New Business Partnership Gives Columbia Law an Edge Over the Competition
Columbia Law is taking big steps toward strengthening its Program in the Law and Economics of Capital Markets, and it’s doing so with the help of a very good friend. On June 4, the school received a three-year grant from the NASDAQ OMX Educational Foundation, which will fund the advancement of the program by supporting the production of a seminal treatise on capital markets regulation and the development a more comprehensive website.
So what’s the big deal? The average tuition for one year of law school is $41,985, according to lawschooltransparency.com. This inflated tuition has contributed to a downward trend in law school enrollment nationwide. But if innovative cross-disciplinary programs like Columbia’s capital markets regulation course are introduced, students might be compelled to pay more now to earn more in the future.
My colleague Matt DeWilde wrote about the University of Arizona’s tuition decrease and how the cut incentivizes students to attend three-year programs at cheaper tuition rates; however, three years with a smaller price tag still costs more than two. But there’s more that law schools could do than just slash prices. If law schools across the nation were to lower tuition and continue offering versatile courses like Columbia Law is doing, we could end up with better educated lawyers. The most valuable aspect of programs like this one is a student body that actually cares about the subject. Legal grads could become more proficient legal advocates with the help of partnerships like Columbia Business and Law and NASDAQ.
The Program in the Law and Economics of Capital Markets is jointly based in the Columbia Law School and the Columbia Business School. The first of its kind, it focuses on three main goals:
- To further develop the Capital Markets Regulation course and its materials in order to allow other institutions to take advantage of them.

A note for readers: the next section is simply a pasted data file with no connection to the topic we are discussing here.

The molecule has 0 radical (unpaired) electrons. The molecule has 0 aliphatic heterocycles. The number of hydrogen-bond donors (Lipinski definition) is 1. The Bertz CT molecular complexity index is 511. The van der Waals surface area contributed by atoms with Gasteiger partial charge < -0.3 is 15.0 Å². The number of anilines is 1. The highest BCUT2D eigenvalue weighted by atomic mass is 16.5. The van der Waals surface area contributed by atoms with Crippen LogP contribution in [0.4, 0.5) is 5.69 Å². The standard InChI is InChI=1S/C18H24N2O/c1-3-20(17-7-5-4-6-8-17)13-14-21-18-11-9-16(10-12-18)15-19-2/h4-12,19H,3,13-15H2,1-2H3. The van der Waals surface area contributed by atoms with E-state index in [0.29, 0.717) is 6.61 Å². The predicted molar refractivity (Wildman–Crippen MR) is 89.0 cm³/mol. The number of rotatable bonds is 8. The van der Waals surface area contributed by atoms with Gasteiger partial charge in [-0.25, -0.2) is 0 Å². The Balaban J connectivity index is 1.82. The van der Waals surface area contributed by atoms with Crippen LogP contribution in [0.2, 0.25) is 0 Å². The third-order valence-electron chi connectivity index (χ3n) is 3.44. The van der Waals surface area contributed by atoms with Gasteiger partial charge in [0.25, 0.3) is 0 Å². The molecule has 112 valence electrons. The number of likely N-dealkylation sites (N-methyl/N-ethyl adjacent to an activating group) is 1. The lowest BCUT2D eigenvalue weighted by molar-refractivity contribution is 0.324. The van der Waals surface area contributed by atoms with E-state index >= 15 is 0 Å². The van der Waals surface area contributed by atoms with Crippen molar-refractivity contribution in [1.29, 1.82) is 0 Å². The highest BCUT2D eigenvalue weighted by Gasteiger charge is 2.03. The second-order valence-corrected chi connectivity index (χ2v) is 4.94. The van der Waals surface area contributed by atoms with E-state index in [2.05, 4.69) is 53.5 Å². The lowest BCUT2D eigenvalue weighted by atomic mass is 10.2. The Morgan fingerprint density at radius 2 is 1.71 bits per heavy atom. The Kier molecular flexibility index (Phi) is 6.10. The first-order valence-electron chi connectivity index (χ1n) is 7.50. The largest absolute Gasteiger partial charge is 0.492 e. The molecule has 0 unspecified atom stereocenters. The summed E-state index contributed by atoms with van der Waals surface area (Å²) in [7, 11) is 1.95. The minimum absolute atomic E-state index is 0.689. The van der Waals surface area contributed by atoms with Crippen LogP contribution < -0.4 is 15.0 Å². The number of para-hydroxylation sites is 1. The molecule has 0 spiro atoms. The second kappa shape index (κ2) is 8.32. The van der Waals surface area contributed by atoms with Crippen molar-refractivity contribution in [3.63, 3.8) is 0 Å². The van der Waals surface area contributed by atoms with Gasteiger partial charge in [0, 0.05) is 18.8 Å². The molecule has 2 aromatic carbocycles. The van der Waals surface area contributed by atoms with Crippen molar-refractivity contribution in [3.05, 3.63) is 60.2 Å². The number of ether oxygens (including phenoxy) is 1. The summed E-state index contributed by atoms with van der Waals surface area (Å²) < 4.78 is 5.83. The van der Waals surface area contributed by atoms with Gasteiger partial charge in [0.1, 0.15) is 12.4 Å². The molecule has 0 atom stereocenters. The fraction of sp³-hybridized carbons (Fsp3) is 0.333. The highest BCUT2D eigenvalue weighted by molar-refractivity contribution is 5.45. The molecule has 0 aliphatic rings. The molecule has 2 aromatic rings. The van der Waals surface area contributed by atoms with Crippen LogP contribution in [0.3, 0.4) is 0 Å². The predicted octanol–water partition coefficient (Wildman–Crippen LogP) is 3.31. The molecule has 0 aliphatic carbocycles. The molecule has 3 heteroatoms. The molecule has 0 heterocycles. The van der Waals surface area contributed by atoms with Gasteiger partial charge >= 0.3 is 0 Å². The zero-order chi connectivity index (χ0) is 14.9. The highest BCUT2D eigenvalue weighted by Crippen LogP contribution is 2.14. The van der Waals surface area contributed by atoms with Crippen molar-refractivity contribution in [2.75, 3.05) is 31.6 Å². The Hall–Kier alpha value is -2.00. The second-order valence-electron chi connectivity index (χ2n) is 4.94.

- To draft a seminal treatise on capital markets regulation.
- To unite professionals through the Fellow Workshops to promote discussion of legal regulation of capital markets and economic forces that drive regulation.
The grant allows Columbia Law to continue providing courses in the up-and-coming field where business and law collide, without augmenting tuition. The program is directed by three seasoned scholars, Professors Merritt B. Fox, Lawrence R. Glosten, and Edward F. Greene. In my interview with Professor Fox, he said that anywhere from 50 to 80 students enroll in the main course. By 2016 he and Professor Glosten hope to complete the seminal treatise, which will be the first text on capital markets to be used as a professional reference and teaching material for legal practitioners, market participants, and scholars.
Publishing the seminal treatise means facilitating the course at other institutions, which is just what this nation needs. Fox said the University of South Carolina School of Law will implement a capital markets regulation course in the upcoming school year, and that readily available materials of a hard text would stimulate other universities to adopt courses in the subject.
Another resource the grant will support is the NASDAQ OMX Fellow Workshops program. The workshops connect students with “experts from the legal and business academy, government, industry and legal practice for high-level discussions to the legal regulation of capital markets and the economic forces that shape markets and the regulatory environment.”
Most of the workshops are recorded and published on the program’s website. Students can use the workshops to network with the professionals in the field. “If someone became interested we would be able to connect them with one of the speakers in the program,” Fox said. Networking is a key aspect for aspiring lawyers in a time when the legal job market is rocky.
Due to low employment rates for legal post-grads, Columbia Law’s capital markets program will give participating students a new edge. And who doesn’t love being a little ahead? The combination of easily accessible materials and networking opportunities provide students with the upper hand in the post-graduation job hunt. With the support from NASDAQ, the program is sure to continue breaking ground in the blossoming field.
Congratulations, Columbia Law! Your capital markets program is sure to kick butt in a new era of legal studies.
Natasha Paulmeno (@natashapaulmeno)
Featured image courtesy of [Luis Villa del Campo via Flickr]